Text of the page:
The Volunteer Spirit is Born –The Early Years (1996 to 2000)


Following a series of unfortunate and tragic events involving new immigrants and live-in caregivers, ten friends banded together to found the Filipino Canadian Support Services Society (FCSSS). Driven by the spirit of neighbourly cooperation, the group of volunteers initially aimed to support Filipino settlers in Canada in crisis.


The FCSSS established a drop-in center in Vancouver at Fraser and 51st Avenue. The diversity of the immediate neighborhood soon attracted volunteers and clients from all cultural backgrounds. The City of Vancouver soon took notice, and provided funding for the Society’s first professional staff – a community coordinator. The Society eventually saw the need to broaden its mandate and serve all cultural communities. It consequently amended its constitution and by-laws by the year 2000.

 


The Multicultural Helping House Society – Expanding the Reach (2001 and present)


With new programs and expanded community reach, the FCSSS was renamed to the Multicultural Helping House Society (MHHS) in 2001. Along with it, the Bamboo network – a 100% volunteer-coordinated effort with mentors – was established. In 2003, MHHS inaugurated its main centre on Fraser and 32nd Avenue as a one-stop shop to serve its clients. The 3 story building hosts temporary accommodations for newly landed immigrants, respite housing, as well as staff offices, rooms for meetings, counseling, and training/workshops. The expanded support services include settlement, job assistance, and programs for the youth, seniors and families.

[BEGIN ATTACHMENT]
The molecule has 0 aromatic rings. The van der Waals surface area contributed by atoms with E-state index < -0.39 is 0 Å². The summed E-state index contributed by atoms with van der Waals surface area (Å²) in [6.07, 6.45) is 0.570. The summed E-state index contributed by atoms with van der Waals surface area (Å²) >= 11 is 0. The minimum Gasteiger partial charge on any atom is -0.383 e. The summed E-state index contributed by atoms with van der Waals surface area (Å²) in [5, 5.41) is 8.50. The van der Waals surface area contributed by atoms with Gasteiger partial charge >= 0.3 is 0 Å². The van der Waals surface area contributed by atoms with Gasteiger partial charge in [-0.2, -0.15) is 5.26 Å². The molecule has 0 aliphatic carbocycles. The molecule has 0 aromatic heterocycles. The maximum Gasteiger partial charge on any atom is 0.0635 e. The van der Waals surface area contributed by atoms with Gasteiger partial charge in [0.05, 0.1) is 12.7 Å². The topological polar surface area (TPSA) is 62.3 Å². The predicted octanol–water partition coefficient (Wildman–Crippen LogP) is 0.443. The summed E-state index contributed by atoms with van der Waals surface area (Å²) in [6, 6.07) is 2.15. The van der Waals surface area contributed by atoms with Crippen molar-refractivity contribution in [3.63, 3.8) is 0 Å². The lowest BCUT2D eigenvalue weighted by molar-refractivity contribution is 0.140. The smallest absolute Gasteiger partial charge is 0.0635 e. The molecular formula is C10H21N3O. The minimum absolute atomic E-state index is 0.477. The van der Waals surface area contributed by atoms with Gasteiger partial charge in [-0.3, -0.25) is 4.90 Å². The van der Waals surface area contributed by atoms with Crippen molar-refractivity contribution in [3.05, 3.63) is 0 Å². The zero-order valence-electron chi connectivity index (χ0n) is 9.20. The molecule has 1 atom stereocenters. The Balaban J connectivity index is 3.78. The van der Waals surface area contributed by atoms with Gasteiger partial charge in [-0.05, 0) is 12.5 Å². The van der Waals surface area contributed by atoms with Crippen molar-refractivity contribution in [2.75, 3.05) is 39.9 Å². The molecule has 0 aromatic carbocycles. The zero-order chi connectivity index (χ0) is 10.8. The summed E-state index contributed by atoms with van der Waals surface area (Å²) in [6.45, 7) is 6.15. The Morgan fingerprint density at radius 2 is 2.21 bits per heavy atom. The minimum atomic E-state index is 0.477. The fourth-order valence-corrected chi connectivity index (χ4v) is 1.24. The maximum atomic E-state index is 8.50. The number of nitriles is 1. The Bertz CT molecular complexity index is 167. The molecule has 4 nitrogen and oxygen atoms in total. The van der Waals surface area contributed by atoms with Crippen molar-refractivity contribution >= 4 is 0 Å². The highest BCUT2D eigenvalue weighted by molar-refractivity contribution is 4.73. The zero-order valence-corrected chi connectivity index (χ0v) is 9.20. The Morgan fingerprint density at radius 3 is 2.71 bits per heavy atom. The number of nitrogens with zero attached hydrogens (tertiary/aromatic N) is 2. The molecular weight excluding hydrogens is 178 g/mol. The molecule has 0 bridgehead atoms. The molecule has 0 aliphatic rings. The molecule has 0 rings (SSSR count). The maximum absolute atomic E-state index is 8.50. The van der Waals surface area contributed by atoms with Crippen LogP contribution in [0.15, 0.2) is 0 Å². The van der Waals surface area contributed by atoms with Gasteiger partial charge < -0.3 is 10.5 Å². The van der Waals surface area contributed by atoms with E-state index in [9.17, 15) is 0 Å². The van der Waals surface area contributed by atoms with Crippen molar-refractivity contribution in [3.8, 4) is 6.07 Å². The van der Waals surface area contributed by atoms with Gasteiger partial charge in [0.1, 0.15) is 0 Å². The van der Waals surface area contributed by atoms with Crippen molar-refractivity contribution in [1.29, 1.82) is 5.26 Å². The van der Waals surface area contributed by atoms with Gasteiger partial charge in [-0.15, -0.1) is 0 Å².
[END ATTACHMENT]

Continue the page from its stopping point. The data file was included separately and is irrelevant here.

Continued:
Once the Society’s services outgrew its facility, a second office was established by 2009. The second site hosts the Fast Track employment services program, workshops for EI clients, skills development programs, job creation partnerships, targeted wage subsidies and self-employment assistance.


With financial support coming from all three levels of government – Federal, Provincial and Municipal – the Society expanded its main center in 2010.


By January 2011, the Society inaugurated of its expanded offices. It continues to draw interest from clients and volunteers, and goes on to evolve its programs to suit the needs of the community it aims to serve.


On 15 November 2015, MHHS signed a Memorandum of Understanding with the British Columbia Construction Association (BCCA) to increase opportunities for newcomers and immigrants in the construction industry. This move is designed to uphold the Society's mandate of integrating newcomers into Canada.

Opportunities within the construction industry include: construction workers, architects, engineers, lawyers, office workers etc. BCCA is connected to over 2500 constructions companies within BC. The aim is to assess the newcomer’s education, skills and interests before connecting them to the right path of education or employment of their choice. In addition, newcomers will have the resources to learn and familiarize themselves with the rules and regulations that govern the Canadian construction industry.

 

This is a no-fee service for the applicant. It is funded by the Government of Canada (CIC).


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